DONKIN, N.S. — The province’s Minister of Labour and Advanced Education says a new ground control plan has not yet been submitted to the department by the operators of the Donkin mine, following a roof collapse last month.
“They’re working towards getting the mine safe again and then at that point we’ll go in and inspect it and move from there,” Minister Labi Kousoulis said Thursday during a post-cabinet conference call and scrum.
As a result of a roof collapse at the mine on Dec. 28, the Nova Scotia Department of Labour suspended the underground mining operation.
Scott Nauss, senior director of inspection and compliance with the Department of Labour, has said there were no mining operations underway at the time of the incident because the mine was on a holiday shutdown. No injuries were reported.
Kousoulis said he was unaware whether any inspectors have been underground since the shutdown began. The company has not indicated when it intends to submit its plan.
The department has issued an order for an assessment of the ground control to determine the cause of the incident and to impose a system to rectify it. The mine will not be able to operate until the suspension is removed or a new ground control procedure is approved by the department.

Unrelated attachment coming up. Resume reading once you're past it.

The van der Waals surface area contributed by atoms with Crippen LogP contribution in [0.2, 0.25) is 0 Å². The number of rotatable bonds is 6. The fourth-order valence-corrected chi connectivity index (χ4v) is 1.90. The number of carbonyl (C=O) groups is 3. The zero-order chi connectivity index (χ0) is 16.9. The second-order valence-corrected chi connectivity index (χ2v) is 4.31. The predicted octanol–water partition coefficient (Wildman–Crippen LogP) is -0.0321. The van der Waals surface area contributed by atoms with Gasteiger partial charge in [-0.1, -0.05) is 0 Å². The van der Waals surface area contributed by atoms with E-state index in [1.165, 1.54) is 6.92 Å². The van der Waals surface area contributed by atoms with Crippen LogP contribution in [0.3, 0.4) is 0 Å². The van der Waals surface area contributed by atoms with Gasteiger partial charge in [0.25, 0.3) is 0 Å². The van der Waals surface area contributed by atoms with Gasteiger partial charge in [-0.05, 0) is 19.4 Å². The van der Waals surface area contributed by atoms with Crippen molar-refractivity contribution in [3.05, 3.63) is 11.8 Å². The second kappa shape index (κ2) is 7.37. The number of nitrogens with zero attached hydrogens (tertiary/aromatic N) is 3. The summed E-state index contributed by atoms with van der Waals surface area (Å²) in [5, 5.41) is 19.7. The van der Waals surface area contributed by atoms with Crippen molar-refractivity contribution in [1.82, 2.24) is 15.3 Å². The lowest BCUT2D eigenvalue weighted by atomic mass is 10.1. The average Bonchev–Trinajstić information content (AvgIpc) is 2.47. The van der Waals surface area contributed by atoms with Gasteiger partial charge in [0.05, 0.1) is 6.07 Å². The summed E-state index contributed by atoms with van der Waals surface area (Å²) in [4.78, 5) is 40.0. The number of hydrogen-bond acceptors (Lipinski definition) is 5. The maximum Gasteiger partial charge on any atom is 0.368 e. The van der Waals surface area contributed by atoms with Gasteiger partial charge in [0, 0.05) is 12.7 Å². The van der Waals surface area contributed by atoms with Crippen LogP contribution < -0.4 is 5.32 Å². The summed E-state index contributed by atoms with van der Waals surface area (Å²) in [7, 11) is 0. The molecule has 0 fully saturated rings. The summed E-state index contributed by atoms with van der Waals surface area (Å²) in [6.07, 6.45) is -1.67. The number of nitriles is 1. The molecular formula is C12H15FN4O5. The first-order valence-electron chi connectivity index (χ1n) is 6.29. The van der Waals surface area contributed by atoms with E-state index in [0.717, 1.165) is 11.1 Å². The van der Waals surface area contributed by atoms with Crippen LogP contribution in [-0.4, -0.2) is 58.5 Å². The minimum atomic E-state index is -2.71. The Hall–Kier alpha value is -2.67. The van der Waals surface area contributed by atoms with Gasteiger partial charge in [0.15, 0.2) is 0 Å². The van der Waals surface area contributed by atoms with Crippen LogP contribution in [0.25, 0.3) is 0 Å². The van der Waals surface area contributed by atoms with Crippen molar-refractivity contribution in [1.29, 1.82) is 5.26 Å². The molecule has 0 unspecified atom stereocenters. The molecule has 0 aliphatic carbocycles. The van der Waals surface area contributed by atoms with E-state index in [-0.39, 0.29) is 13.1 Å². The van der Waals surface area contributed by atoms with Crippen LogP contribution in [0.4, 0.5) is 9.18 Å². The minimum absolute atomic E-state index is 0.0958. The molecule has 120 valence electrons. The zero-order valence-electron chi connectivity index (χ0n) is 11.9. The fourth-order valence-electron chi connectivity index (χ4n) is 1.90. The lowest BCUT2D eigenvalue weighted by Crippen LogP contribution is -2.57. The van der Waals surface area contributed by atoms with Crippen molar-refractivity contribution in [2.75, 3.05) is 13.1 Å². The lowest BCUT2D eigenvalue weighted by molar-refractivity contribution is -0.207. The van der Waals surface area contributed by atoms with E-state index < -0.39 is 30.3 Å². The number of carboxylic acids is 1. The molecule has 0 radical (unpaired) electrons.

There have been six roof falls reported at the Donkin mine since July.
Kousoulis said he has concerns about the mine, noting it is under the seabed.
“Let’s be frank — it’s a very high-risk environment and in terms of what happened, I’m pleased that there were no injuries or fatalities,” he said. “But there is always concern with it, that’s why it is actually inspected constantly, it is inspected by appointment as well as surprise by inspectors. And it’s probably the most-inspected workplace in the province.”
The Donkin mine is owned by Kameron Collieries, a Halifax subsidiary of the Cline Group, and coal production began in February 2017. During the mine’s first three-and-a-half months of operations, 10 compliance orders and 29 warnings were issued for violations of workplace safety and underground mining regulations were issued by the Department of Labour.
The department has described the orders as mostly non-imminent danger violations.
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